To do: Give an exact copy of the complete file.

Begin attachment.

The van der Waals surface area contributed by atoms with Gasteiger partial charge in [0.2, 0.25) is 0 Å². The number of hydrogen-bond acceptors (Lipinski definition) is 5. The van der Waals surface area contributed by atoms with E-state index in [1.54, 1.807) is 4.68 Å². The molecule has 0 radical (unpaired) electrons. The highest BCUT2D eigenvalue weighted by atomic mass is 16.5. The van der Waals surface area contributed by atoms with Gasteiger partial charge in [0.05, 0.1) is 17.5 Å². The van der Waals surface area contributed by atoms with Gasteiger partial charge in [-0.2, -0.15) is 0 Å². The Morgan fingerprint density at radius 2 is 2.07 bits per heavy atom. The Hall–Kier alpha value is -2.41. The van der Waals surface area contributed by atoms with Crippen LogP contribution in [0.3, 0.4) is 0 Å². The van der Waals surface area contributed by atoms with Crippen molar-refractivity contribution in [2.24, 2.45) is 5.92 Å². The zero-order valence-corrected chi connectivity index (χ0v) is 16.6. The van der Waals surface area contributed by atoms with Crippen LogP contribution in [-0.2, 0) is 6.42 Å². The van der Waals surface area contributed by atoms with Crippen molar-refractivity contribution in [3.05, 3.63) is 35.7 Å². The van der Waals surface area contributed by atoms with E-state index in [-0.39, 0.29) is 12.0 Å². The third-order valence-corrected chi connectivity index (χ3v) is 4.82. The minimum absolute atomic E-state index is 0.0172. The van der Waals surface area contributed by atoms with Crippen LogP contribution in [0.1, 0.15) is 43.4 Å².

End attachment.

The van der Waals surface area contributed by atoms with Gasteiger partial charge in [0.2, 0.25) is 0 Å². The number of hydrogen-bond acceptors (Lipinski definition) is 5. The van der Waals surface area contributed by atoms with E-state index in [1.54, 1.807) is 4.68 Å². The molecule has 0 radical (unpaired) electrons. The highest BCUT2D eigenvalue weighted by atomic mass is 16.5. The van der Waals surface area contributed by atoms with Gasteiger partial charge in [0.05, 0.1) is 17.5 Å². The van der Waals surface area contributed by atoms with Gasteiger partial charge in [-0.2, -0.15) is 0 Å². The Morgan fingerprint density at radius 2 is 2.07 bits per heavy atom. The Hall–Kier alpha value is -2.41. The van der Waals surface area contributed by atoms with Crippen LogP contribution in [0.3, 0.4) is 0 Å². The van der Waals surface area contributed by atoms with Crippen molar-refractivity contribution in [2.24, 2.45) is 5.92 Å². The zero-order valence-corrected chi connectivity index (χ0v) is 16.6. The van der Waals surface area contributed by atoms with Crippen LogP contribution in [-0.2, 0) is 6.42 Å². The van der Waals surface area contributed by atoms with Crippen molar-refractivity contribution in [3.05, 3.63) is 35.7 Å². The van der Waals surface area contributed by atoms with E-state index in [-0.39, 0.29) is 12.0 Å². The third-order valence-corrected chi connectivity index (χ3v) is 4.82. The minimum absolute atomic E-state index is 0.0172. The van der Waals surface area contributed by atoms with Crippen LogP contribution in [0.1, 0.15) is 43.4 Å².